The film and book 2001: A Space Odyssey were based on a theory about human evolution which for my money is no worse than some on the market. The premise was that some benevolent aliens, incomparably more advanced than us, left a black monolith in the African savannah that transformed the minds of our ancestors from grunting apes to intelligent humans. The story focused on the new ability to use weapons, captured by the stunning transition in the film from a bone held violently aloft to a waltzing spaceship; but it could just as well have taken language as the key advantage bestowed by the visitors from across the galaxy. A clever monkey could use a weapon, but it takes a good communication system as well as brains to build a spaceship.
In the decades since the fictional monolith, linguistics and evolutionary biology have made enormous strides. This fascinating book by Jean-Louis Dessalles not only gives a survey of recent work on language evolution but also puts forward an original theory to add to the many that compete in this growing field. As a basis for armchair-theorising it is hard to imagine a better area: the evidence is fragmentary, guesswork is rife and controversies rage. Some of the linguists know little about evolution, and the biologists, archaeologists and others in the fray are often equally ignorant about language. Dessalles, to his credit, seems to be knowledgeable about both subjects, although his theory is open to serious criticism.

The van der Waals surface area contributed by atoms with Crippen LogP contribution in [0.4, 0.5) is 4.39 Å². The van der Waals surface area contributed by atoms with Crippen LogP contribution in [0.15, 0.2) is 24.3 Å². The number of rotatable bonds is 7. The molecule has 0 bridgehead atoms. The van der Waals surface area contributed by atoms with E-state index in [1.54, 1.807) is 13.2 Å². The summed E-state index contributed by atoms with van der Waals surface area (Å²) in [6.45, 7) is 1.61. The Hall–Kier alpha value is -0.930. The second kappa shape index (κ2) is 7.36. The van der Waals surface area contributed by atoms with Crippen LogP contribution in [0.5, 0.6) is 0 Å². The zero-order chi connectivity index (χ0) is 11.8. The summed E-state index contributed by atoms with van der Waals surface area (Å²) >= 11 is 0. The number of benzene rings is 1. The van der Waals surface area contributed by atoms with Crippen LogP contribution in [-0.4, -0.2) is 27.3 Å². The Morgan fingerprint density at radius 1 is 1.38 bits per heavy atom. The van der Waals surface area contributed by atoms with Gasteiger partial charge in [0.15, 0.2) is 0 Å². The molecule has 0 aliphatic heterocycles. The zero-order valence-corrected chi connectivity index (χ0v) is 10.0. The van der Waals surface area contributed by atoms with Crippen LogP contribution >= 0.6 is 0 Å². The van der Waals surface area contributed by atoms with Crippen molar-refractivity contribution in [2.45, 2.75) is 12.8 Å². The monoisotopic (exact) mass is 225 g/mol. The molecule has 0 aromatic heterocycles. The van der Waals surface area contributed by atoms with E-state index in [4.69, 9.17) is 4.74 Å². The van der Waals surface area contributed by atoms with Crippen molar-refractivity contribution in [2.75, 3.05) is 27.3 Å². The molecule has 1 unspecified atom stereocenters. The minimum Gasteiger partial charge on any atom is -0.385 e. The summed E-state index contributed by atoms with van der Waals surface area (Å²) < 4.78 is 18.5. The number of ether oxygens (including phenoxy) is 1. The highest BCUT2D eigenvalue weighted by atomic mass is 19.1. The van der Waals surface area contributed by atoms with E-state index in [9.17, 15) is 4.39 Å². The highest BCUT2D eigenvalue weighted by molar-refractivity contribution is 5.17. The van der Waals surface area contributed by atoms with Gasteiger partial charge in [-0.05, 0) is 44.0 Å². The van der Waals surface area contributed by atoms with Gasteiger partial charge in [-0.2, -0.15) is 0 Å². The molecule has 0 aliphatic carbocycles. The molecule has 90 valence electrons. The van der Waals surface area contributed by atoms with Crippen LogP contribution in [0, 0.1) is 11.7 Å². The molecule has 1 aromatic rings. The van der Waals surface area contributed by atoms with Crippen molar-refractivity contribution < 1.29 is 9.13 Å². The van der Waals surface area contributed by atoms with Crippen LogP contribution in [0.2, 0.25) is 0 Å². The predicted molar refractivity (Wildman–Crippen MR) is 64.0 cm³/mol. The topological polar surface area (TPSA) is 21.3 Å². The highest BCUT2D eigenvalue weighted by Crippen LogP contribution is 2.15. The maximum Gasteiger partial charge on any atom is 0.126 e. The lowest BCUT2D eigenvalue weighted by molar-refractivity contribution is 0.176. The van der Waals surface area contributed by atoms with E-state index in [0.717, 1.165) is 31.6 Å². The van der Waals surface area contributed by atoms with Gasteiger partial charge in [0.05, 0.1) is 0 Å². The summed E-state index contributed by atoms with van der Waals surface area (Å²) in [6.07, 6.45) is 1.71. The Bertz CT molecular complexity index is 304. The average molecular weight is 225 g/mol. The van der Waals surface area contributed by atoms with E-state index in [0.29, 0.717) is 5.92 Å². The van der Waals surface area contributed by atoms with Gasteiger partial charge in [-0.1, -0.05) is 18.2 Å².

To get a sense of how difficult the issues are, consider the main ape in the book 2001 - Moon-Watcher. He is fascinated by the moon and would like to touch it but works out that first he will need to find a high tree to climb. This was excellent thinking for its time but, without language, could Moon-Watcher actually have thought it? A proposition of the form "If I want to touch the Moon, I need to find a tall tree" is probably inconceivable without syntax, semantics and a vocabulary, even in simplified form such as "touch Moon implies tall tree". So did language evolve first and pave the way for intelligence, or was it the other way round? Did they evolve together? We do not know, so we can only speculate.
Informed guesswork is the best sort, of course, and Dessalles is particularly informative on animal communication systems: from bee dances to monkey calls and birdsongs he reviews a large body of work that looks for similarities with human language. He says that every supposedly distinctive feature of human language is present in a rudimentary form elsewhere in the animal kingdom. I accept this, but I'm not sure what it tells us: it is the unique overall combination of sound patterns, syntax and recursiveness, combined with human intelligence, that distinguishes language from animal communication. It is a huge jump from macaques using a special cry that warns about predators to the poems of Shelley in their complex splendour.
An evolutionary account of language has to tell a plausible story about the selective advantage of each stage on the way. Linguists, who have a professional interest in stressing the complexity of language, have often found this implausible: it is not obvious, for example, how the ability to form relative clauses could lead to hominids living longer or producing more offspring. Accounting for the development of symbols is hard enough, but accounting for syntax in this way looks unlikely. In other words, it seems to many linguists that the computational side of language (grammar) is a uniquely human characteristic, and that a theory of linguistic evolution that ignores or de-emphasises it misses the point.